The liver is underappreciated. It is responsible for many chemical processes in the body.
Just think, all that food is broken down into tiny nutrients. Instead of letting it go straight to the main blood circuit, it goes through a special vein to the liver to be processed and released into the body in a controlled fashion over hours rather than minutes. The liver holds onto sugar and releases it slowly, as needed. It does the same to fat and protein. It manufactures many of our important chemicals from these basic food building blocks; there are too many chemicals to name and explain here.
The older red blood cells are removed from circulation and broken down. The byproducts of hemoglobin (red) become bile (green) and bile helps form a soap-like substance around the oils you eat to help break them up into tiny particles to be absorbed. Bile is stored in the gall bladder and hormones signal the gall bladder when to squeeze a little bile into the intestine to help digest the fat coming down the intestine. This is recycling at its best; very little waste!
The liver is damaged by viruses, chemicals or gallstones. Gallstones form in the gall bladder for complex reasons. They are more common in those who are overweight, females (especially those who have had several pregnancies, and in those over 40. The stone can just sit there and not cause a problem, so surgery is not always necessary. It can block the exit from the gallbladder or the end of the tube (bile duct) as it joins the small intestine. When there is blockage, nerves send out signals of pain. Blood tests show high chemicals, especially the bile backed up in the blood; this is why we turn yellow and our urine can turn brown during liver disease. The stool is not as dark since there is less pigment coming down. This can happen more when a fatty meal causes a strong signal for more bile to be sent down. The pain can be severe. The gall bladder can become inflamed; surgery is needed then. An ultrasound ( and less so, a CAT) scan is quite helpful at diagnosing gall stones.
Hepatitis can be from germs or chemicals. We are all familiar that more than 2 shots or drinks or beers a day for a female, and 3 for a male can damage the liver. The liver is funny in that it may not show the damage that has taken place until the reserves run out years later. Do not doubt that the liver takes a hit when these numbers are exceeded. The more and sooner you drink alcohol, the sooner the reserves will run out and the liver will fail. Overdoses of Tylenol can hurt the liver also, but suffering is much quicker.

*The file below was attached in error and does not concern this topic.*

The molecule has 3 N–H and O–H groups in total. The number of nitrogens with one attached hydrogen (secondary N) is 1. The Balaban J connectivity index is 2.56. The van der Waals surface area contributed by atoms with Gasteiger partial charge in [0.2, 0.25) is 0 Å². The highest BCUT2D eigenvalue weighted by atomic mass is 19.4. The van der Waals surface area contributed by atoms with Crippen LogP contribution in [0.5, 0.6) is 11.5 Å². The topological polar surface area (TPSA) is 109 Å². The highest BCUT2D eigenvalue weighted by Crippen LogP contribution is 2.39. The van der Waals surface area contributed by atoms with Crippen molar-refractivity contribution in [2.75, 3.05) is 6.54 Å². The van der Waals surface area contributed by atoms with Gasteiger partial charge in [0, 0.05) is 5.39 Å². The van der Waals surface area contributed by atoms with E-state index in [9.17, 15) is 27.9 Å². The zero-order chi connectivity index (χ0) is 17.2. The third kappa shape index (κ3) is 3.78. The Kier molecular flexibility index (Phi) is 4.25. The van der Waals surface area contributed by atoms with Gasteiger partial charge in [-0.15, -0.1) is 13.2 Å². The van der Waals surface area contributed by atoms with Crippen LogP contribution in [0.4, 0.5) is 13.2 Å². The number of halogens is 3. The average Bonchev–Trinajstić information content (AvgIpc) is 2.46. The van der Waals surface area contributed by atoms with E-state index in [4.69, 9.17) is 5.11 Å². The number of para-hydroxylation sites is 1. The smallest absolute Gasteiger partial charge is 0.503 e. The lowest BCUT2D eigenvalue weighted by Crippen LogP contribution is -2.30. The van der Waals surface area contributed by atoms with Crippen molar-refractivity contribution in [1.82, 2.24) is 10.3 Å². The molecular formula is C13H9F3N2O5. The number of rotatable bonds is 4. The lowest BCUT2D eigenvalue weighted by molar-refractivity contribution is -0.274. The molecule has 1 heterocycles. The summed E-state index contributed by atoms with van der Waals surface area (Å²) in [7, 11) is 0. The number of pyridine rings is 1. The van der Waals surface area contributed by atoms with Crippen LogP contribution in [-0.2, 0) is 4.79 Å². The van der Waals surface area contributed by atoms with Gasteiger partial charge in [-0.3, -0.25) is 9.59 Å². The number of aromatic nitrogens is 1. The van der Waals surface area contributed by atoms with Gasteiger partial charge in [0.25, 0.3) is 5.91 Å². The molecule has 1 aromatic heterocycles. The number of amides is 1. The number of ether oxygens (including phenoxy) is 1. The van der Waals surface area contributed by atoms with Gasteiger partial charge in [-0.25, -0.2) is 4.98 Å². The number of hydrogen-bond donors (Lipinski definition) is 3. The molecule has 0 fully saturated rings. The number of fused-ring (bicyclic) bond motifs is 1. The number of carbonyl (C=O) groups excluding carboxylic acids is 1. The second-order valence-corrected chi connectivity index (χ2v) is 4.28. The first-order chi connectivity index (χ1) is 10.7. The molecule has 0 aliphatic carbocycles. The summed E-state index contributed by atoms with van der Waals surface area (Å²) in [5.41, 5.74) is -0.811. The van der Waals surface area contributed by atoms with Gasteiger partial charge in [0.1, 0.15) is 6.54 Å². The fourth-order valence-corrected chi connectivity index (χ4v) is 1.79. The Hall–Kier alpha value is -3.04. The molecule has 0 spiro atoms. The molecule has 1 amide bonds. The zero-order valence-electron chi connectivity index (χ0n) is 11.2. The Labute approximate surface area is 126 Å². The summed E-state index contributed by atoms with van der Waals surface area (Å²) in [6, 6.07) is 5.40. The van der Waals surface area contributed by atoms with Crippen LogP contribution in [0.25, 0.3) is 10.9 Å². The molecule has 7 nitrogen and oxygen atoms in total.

Viral hepatitis is quite common. Hepatitis A is transmitted from people not washing their hands well after pooping and then preparing food for others. Hepatitis B and C are mainly transmitted from needle sharing, and some from sex. Hepatitis A rarely leads to long-term problems. If B doesn’t get cured naturally, as it does in the majority, then it needs treatment. Very few C patients are cured naturally.
Treating A is usually with rest. B uses drugs similar to anti-HIV medications which are quite tolerable. C needs an injection weekly and pills daily for usually a year. If the lab tests are not improving then treatment should be stopped since it is not working. Hepatitis C is curable for some. The Hepatitis C medications can sometimes make you quite ill. But it is usually better than having cirrhosis which is replacement of most of the liver by scar tissue, so very little of the liver is working. We have vaccines for A and B and all are encouraged to get them.
Cirrhosis has multiple complications. Since there is so much liver scar tissue, the blood from the intestines and spleen back up, causing a large, sometimes painful spleen. Platelets, the blood clotting cell pieces, get trapped in the large spleen so there may be dangerous bleeding. Fluid leaks from the intestinal lining since there is so much back pressure; and this causes swelling of the abdomen. The liver doesn’t make its regular products so there are problems with low levels of blood protein (causing swelling in the legs and scrotum–the sac holding the testicles) and blood clotting factors (causing bruising and bleeding). This back pressure causes hemorrhoids and esophageal varices (like hemorrhoids but in the bottom of the food pipe). The varices can break open any time and cause massive bleeding which goes down the intestines (painless and hidden) or out the mouth (vomiting). A person can bleed to death from hidden sites without waking up.
Being obese can cause fat to infiltrate the liver causing liver failure also.
So keep an eye on your weight, keep your daily alcohol intake down, get vaccinated, wash after pooping, don’t use needles, wear condoms, and see your doctor regularly. Thank God for your liver!